Rock’n’roll clubs are great, and a habit we’d never want to break, but just occasionally the original vinyl obsession demands a bit of broadening out. We don’t make it easy for ourselves, I’ll admit, as we don’t really like records by modern bands (with a few exceptions, most of which have featured previously on this blog), and the chance to DJ more regularly myself does tend to mean that any outing sparks an inevitable comparison between what we’re hearing and what I’d be playing if I was behind the decks – very liberating in some cases where the DJ is playing a bunch of stuff that I don’t have, but not something I’m proud of if it descends into just critiquing a fellow DJ’s choice of music. Besides which, there are hundreds of great records from genres balanced either side of rock’n’roll and it would be a sin to discard them simply because they didn’t fit into a strict 50s categorisation.
Just recently, we’ve been lucky in finding a couple of excellent clubs tailormade for the lover of records that are slightly obscure but a joy to the ears. We started fairly close to home in Bristol, and the Loft Souls club. In truth, if we’d have been a bit quicker off the mark, we could have been enjoying the selection of music found there just down the road in Stroud where host Pav was, up to the end of last year, running regular sessions under the XXX brand. However, it wasn’t until I picked up a copy of one of the albums in the Buzzsaw Joint series featuring a bunch of tracks from Pav’s collection that we knew anything about it. Luckily, having linked up on Facebook, we were quick to pick up on the new Bristol venue. It’s an ideal place for a spin-up – a good-sized room over a friendly pub serving decent beer in a suburb of Bristol that seems popular with the student crowd, which makes for an audience out for a good time and with an open mind as far as new ‘alternative’ music is concerned. Arriving unfashionably early, we were able to catch the full range of sounds on offer from all three DJs, and what a range that was. I hesitate to try and allocate everything to a genre, but I’d say there was everything from Mod, through Ska, Northern Soul, R&B, Lounge, and some just plain weird tracks shared with us for the hell of it. The beauty of the night for me was that we knew relatively few of the records played, but liked all of them and loved some enough for Mrs M to be desperately Shazam-ing them for future reference. The icing on the cake was the arrival of another DJ friend, Rusty, and his wife, making for some fine conversation and a source of musical expertise to draw on to fill in the gaps in our knowledge.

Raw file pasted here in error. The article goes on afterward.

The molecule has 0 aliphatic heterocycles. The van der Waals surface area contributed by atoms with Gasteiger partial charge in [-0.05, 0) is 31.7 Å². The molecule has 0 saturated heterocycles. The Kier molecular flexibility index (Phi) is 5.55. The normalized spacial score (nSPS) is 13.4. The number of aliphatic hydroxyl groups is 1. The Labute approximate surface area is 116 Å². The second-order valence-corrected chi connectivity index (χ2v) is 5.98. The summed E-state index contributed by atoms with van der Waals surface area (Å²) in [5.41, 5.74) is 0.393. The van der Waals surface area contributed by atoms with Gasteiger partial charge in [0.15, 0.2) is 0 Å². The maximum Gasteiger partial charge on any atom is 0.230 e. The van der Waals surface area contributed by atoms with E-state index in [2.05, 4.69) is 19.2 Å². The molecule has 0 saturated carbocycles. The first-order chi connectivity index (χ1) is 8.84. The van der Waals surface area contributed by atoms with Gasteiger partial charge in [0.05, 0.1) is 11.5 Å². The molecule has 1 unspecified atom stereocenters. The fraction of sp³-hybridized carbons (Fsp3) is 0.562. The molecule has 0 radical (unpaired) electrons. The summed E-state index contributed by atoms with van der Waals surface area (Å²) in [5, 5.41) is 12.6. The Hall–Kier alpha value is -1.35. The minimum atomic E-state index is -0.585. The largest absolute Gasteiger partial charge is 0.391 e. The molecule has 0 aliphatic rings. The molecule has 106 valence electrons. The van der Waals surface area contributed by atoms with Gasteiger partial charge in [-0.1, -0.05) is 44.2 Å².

Our night in Bristol set us up nicely for a visit to Rusty’s own club, Catch My Drift, now re-established in his home town of Weymouth. Again, we’d been wishing we’d been a bit quicker off the mark in researching the local music scene in our adopted part of the world as for some years Rusty’s been running a club in Bristol himself at the Tunnels, but Weymouth had the added attraction of a weekend by the sea at a discounted rate in the Leam Hotel on the seafront where Catch My Drift is now running. So, off to Weymouth early on a chilly March Saturday morning gave us the day to explore the town, treat ourselves to an excellent lunch in the Red Lion pub on the harbour, and arrive back at the hotel with a clutch of 78s, 1960s pin-up magazines, a couple of ‘objets’ and (another) 50s typewriter that I really don’t need but couldn’t leave behind. Even better was the chance to start our evening at the Italian restaurant just a couple of doors down with Rusty and his wife and a couple of rocking friends from way back who’d made the journey up from Devon.
All of which would have made for a good weekend away in its own right, but a night in the cream of Rusty’s record collection lay ahead of us. The function room at the Leam lent itself perfectly to an intimate club atmosphere (and friendly staff and some very reasonable drinks prices helped, too), set off by Rusty’s handmade oil-wheel revolving projector slides. A partisan crowd who knew the kind of musical treats to expect meant that the atmosphere was quickly established, with some determined to hit the dance floor early and stay there until they dropped. Again, it’s hard to confine the choice of music to particular genres, but between Rusty and his co-DJ, pounding soul and R&B dominated, with forays into Mod and Ska leavening the mix. Two things every record had in common, though, was that they were all good – and all played suitably loud. The advertised closing time came and went as, egged on by the die-hards, each set of ‘last records’ was followed by another, with a few particular favourites making more than one outing just because they sounded so good. No wonder some slightly sore heads at breakfast the next morning were accompanied by some ears still ringing.
In some ways, it’s odd that, on the one hand, the 1950s rock’n’roll scene has fractured into multiple sub-genres, from rockabilly through to post-swing jazz, each seemingly accompanied by its own dedicated weekender events, whilst the comparable Northern Soul scene seems to operate with an equally wide range of sub-divisions co-existing quite happily within a thriving club scene. We’re fortunate, though, that there seems to be a growing interest in clubs where genre is less important than the quality and variety of the music – all of it from several decades ago, and all on original vinyl – collected and curated by a dedicated band of DJs happy to get together and share the best of it with anyone who wants to listen. And long may that continue.
The next Catch My Drift gig in Weymouth is on 14 July – check the Facebook Page for details. Not sure when the next Loft Souls is coming up, but if you’re in the Bristol area, it shouldn’t be difficult to spot.
With thanks to Clive Rogers for the photos I didn’t take and for the funky graphics on the ones I did!